1. That the report accuses the applicant of having been negligent in executing his duties in procuring the Consultant for the resettlement plan, land acquisition and titling for Hoima-Kaiso-Tonya Road. The applicant’s legal counsel was never sought and he was not a member of the Contracts committee at the time of the award of the contract in 2011 as alleged in the report.

 

  1. The report recommends the prosecution of the applicant on account of variation of prices on Mbarara-Kikagate Road Project and yet during the inquiry the applicant was never asked any questions on the said project nor was he summoned to make any explanation about the same.

 

  1. The report further recommends the prosecution of the applicant and other over the Lake Kyoga Ferry and yet he was never given a chance to explain his role in the procurement process.

 

  1. That the applicant was denied a chance to explain or adduce evidence on whether the person who signed on behalf of the Consultant (Mc Donald) had powers of Attorney or Authority to do so. This lead to the applicant being depicted as incompetent and negligent.

 

  1. That the report recommends for the prosecution of the applicant for causing financial loss and abuse of office and yet he never participated in the procurement of the UNRA office space neither was legal advice sought from him. He was neither asked any questions about the procurement of office space when he appeared before the commission.

 

  1. The report accuses the applicant for misadvising/wrongly advising the contracts committee on the price adjustment clause on the Kamuli – Jinja Road and yet when he appeared before the commission he was never asked any questions about that project and was not a member of the contracts committee.

 

  1. That the applicant was never involved in the change of name of the consultancy from Africon to Aurecon Amei between 2009-2010. But rather the change of name of the consultancy was made where the applicant was not a member.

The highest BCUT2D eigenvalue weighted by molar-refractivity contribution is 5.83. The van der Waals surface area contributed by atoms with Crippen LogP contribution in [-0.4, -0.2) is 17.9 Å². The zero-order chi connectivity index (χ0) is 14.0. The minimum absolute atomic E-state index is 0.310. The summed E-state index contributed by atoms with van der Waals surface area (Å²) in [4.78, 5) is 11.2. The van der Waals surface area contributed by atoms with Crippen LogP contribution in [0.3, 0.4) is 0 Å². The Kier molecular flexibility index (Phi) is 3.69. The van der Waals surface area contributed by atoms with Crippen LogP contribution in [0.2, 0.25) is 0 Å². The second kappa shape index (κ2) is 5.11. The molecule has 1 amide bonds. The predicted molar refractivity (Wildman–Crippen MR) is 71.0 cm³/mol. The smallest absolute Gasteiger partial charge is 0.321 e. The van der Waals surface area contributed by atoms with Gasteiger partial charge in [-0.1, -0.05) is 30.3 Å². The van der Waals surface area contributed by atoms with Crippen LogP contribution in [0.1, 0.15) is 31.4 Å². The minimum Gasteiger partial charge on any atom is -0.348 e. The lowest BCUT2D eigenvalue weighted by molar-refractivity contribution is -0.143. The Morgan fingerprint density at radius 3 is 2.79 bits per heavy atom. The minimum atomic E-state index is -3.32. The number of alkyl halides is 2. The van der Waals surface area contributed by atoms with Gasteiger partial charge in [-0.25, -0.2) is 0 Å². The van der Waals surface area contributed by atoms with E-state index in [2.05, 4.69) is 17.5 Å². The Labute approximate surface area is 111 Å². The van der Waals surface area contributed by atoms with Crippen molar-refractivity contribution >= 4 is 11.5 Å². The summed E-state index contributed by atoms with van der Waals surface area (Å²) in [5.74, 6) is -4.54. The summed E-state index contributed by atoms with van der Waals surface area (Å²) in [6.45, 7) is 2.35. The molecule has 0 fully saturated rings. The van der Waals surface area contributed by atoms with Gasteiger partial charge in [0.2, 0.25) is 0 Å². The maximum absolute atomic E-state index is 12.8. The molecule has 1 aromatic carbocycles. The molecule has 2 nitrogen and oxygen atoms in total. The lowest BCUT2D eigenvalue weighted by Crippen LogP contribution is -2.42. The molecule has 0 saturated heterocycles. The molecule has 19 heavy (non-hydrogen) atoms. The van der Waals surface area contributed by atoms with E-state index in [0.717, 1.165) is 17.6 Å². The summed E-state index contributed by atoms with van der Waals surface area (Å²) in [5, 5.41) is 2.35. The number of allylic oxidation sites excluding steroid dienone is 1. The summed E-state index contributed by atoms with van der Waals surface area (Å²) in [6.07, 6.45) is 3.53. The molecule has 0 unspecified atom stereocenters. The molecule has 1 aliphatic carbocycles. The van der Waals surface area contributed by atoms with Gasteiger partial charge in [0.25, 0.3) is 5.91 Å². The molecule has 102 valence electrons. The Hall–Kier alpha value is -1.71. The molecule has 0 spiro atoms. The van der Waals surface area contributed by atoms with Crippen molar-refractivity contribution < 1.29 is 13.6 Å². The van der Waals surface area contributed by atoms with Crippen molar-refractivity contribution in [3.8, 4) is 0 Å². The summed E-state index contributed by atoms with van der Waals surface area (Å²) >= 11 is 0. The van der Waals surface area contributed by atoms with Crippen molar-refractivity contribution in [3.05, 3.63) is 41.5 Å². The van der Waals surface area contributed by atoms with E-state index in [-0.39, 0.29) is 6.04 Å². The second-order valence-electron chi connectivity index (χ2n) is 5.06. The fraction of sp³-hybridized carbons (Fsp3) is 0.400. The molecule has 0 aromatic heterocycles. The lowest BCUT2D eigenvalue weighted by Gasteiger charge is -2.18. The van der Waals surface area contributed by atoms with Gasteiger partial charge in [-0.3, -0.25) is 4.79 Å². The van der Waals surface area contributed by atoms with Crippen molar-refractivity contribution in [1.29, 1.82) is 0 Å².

1. That the different members of the commission had a direct conflict of interest by the nature of their work or activities of UNRA and this compromised their impartiality in the handling of the matter before the inquiry.

 

  1. That while appearing before the commission on 25th August 2015, the applicant was attacked, insulted and abused by the chairperson when she stated “ we have all along been discussing about you in the commission and we are going to deal with you seriously….just answer the way we want” . and this showed that the applicant’s fate had been predetermined by the commission.

 

  1. The applicant contends that he was insulted, abused and attacked when the Chairperson stated that; you were a fat cat in UNRA living beyond your salary of five million and who could afford to build apartments in Luzira, Nakawa, Naguru and houses in Entebbe; that even your father warned that your amassing of wealth would one day lead you to prison” and this is why the report mentions his name several times as a person who was responsible for causing financial loss on matter he never participated in at all.

 

  1. That the applicant lodged a complaint against the chairperson to the Chief Justice seeking protection from rants, insults, personal attacks and abuses. The said letter of complaint is the reason why the report contained the falsehoods, bias, lies, unsubstantiated findings and recommendations.

The respondent opposed this application and filed about six affidavits of Daniel Rutiba, Mary Kamuli Kuteesa, Richard Mungati, Abraham Nkata and Eng Rusogoza Patrick Kusemererwa who were all members of the Commission.